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Environmental Studies

Department Overview

Welcome to Swarthmore College’s Environmental Studies (ENVS) program.

Begun in 1992 as a concentration (minor), ENVS expanded to a Tri-College minor in 2012, then added a major in 2016 and an honors major in 2018.

We are an inherently interdisciplinary community that draws on expertise in the humanities, natural sciences and engineering, and the social sciences to tackle environmental issues of great complexity and sociopolitical importance. Our mission is to enable students to be responsible custodians of a rapidly changing and interconnected world.

We prepare students with the tools and action-based strategies to embrace challenges, build coalitions, and develop personal agency around environmental issues. Central to this mission is an emphasis on equity, collaboration and reciprocity in all environmental work. The program offers minors, majors, honors majors, research projects, and affiliated community-based learning projects in the broad field of Environmental Studies.

Program Goals:

Through completion of the ENVS program, students will:

  • Develop a foundational literacy in the physical, economic, socio-political, and historical bases of environmental issues.
  • Explore the human dimensions of environmental issues and acknowledge their own position in relation to those issues.
  • Engage multiple perspectives, including Indigenous knowledge and perspectives, and/or community-based perspectives, to promote justice and foster reciprocal relationships between human societies and the environments on which they depend. 
  • Foster respectful relationships with the natural world, recognizing the interdependence that should guide our research, activism, and policy-making
  • Respond to the realities and consequences of climate change by helping build coalitions to mitigate harm and increase joyful resilience.
Chris Graves

Chemistry and Environmental Studies Professor Chris Graves designs aluminum compounds for development of more sustainable catalytic processes. 

ENVS celebrating the new major

Faculty, staff and students celebrated the birth of the Environmental Studies major on May 5 with cake, t-shirts and nachos.

Party celebrating the ENVS major.

Another picture celebrating the zeroth birthday of the Environmental Studies major.

Capstone:Environmental Communication Hope and Action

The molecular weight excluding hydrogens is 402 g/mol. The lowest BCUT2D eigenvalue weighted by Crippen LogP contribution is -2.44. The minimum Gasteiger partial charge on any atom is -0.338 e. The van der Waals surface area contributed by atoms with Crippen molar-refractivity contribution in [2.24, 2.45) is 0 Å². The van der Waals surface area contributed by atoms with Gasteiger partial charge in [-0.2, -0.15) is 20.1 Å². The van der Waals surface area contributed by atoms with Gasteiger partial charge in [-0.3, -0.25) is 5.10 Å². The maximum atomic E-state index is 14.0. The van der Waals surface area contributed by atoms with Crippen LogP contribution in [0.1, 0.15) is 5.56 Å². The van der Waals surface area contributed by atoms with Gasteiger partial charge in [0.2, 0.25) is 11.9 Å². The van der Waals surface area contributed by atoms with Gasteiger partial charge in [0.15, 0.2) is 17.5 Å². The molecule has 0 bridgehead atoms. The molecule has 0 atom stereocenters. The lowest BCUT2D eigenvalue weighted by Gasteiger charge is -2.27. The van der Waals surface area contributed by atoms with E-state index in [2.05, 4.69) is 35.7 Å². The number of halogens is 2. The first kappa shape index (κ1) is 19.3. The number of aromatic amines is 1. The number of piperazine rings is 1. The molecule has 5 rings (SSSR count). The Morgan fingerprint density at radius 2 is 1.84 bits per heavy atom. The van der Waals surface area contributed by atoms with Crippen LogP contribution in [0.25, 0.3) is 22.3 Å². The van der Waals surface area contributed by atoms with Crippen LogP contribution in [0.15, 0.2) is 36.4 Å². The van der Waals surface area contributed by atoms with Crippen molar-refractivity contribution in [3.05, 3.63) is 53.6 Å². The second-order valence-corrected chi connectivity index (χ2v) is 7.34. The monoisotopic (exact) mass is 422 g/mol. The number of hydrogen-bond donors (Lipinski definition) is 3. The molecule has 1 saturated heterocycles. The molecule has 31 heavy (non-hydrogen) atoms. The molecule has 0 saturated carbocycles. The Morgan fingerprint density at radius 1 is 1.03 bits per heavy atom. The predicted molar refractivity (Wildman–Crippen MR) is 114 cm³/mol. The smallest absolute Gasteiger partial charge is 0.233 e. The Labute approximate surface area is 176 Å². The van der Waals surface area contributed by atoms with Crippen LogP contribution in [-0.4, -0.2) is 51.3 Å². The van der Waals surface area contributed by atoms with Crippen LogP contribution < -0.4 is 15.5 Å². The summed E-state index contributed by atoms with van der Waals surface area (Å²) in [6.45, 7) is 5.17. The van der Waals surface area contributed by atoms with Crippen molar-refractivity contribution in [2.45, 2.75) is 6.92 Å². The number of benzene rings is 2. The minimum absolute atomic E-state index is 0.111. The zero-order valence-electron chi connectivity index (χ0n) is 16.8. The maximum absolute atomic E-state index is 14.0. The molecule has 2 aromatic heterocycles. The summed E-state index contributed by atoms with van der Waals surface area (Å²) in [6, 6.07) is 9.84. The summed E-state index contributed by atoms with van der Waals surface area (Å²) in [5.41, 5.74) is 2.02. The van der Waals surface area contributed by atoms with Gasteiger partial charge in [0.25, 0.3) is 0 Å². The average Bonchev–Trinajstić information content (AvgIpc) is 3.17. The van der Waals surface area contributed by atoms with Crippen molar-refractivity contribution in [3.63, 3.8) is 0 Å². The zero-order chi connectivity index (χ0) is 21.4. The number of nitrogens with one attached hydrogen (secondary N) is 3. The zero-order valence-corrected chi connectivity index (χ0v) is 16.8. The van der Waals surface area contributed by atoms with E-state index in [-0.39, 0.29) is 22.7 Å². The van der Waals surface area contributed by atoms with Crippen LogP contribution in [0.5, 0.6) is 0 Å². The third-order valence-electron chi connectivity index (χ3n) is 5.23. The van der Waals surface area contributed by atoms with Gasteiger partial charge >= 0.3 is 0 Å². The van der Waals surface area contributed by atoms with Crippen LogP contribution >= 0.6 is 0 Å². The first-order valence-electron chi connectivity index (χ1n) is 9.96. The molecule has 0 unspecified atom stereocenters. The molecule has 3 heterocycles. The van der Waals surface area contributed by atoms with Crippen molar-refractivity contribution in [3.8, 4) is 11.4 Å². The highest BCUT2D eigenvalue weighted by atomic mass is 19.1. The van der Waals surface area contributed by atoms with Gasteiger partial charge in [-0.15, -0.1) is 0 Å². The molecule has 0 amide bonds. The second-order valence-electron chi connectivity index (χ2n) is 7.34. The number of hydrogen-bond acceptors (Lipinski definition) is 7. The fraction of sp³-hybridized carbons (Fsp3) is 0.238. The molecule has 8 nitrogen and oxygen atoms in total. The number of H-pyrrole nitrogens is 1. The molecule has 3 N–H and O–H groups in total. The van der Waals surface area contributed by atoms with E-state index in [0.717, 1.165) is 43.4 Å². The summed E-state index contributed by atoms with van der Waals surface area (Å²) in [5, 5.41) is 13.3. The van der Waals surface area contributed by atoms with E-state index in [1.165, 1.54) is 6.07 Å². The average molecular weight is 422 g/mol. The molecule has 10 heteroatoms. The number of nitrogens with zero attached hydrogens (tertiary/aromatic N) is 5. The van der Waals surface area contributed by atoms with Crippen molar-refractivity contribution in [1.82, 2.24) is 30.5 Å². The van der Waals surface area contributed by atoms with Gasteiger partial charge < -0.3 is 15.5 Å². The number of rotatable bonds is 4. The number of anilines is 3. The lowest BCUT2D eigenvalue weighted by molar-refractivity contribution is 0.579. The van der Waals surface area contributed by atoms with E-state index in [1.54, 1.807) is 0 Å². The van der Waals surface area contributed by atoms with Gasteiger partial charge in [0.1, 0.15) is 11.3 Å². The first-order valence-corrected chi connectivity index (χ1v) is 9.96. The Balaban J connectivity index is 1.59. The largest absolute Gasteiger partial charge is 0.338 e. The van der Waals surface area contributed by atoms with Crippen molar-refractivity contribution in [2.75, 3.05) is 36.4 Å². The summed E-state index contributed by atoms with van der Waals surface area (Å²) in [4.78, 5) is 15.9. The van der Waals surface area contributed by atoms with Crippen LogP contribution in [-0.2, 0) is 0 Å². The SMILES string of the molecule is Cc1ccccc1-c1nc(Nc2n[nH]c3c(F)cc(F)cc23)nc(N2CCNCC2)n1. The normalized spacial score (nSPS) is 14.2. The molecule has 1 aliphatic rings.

The Hope and Action Capstone students and Professor Di Chiro had an open house organized with many booths offering interactive activities to engage students about climate change and to prepare for the People's Climate March in DC in April. 

Giovanna Di Chiro

Giovanna Di Chiro is an internationally-renown scholar of environmental science and policy and the first full-time faculty member of the Program. Professor Di Chiro will be teaching ENVS 035/POLS 043B. Environmental Justice: Theory and Action and ENVS 043/ENGL 089/SOAN 020M Race, Gender, Class and the Environment.

Carr Everbach

Engineering Professor Carr Everbach engages students in hands-on design.  Professor Everbach is the program coordinator for the Environmental Studies program.


Eric Jensen

 Eric Jensen  is a professor of Astronomy.

Christy Schuetze

Anthropologist Christy Schuetze visits a spirit medium with whom she's been working since 2001. 

ENVS 001 students and faculty field trip to the Limerick Generating Station.

ENVS 001 students and faculty field trip to the Limerick Generating Station.

José-Luis Machado

Ecologist José-Luis Machado engages his students in the Crum woods next to campus.  


Tim Burke

Historian Tim Burke teaches the Environmental History of Africa while more broadly considering possibilities inherent in digital humanities and relationships between theory and popular culture.

Betsy Bolton

English professor and Fulbright scholar Betsy Bolton shares digital stories with some of her collaborators: Hamid and Mohammed, traditional artisans in the Fès medina.  

Chemistry and Environmental Studies Professor Chris Graves designs aluminum compounds for development of more sustainable catalytic processes. 

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Environmental Studies at the Lang Center

One of the central goals of the Environmental Studies program is for students to see their own world through others’ eyes in order to understand the human dimension of environmental issues. (Human beings are, after all, part of the environment.)  Community- and project-based learning is thus central to the Environmental Studies program.

The Lang Center for Civic and Social Responsibility supports Swarthmore faculty, staff, and students as they engage with “surrounding communities both locally and globally, for mutual benefit and reciprocally enriching relationships.”

This fall, connections between Environmental Studies and the Lang Center will become even closer and more explicit.  The Environmental Studies program and the Peace and Conflict Studies program will begin holding office hours on the second floor of the southern half of the Lang Center; several environmental studies classes will be held in the Lang Center, and a variety of co-curricular events will be jointly hosted by the Environmental Studies program and the Lang Center.  Stay tuned for more news!


ENVS faculty hold a range of opinions about divestment

Swarthmore’s Environmental Studies faculty, all agreed on the urgent importance of mitigating climate change, nonetheless hold a range of opinions about the efficacy of the divestment movement.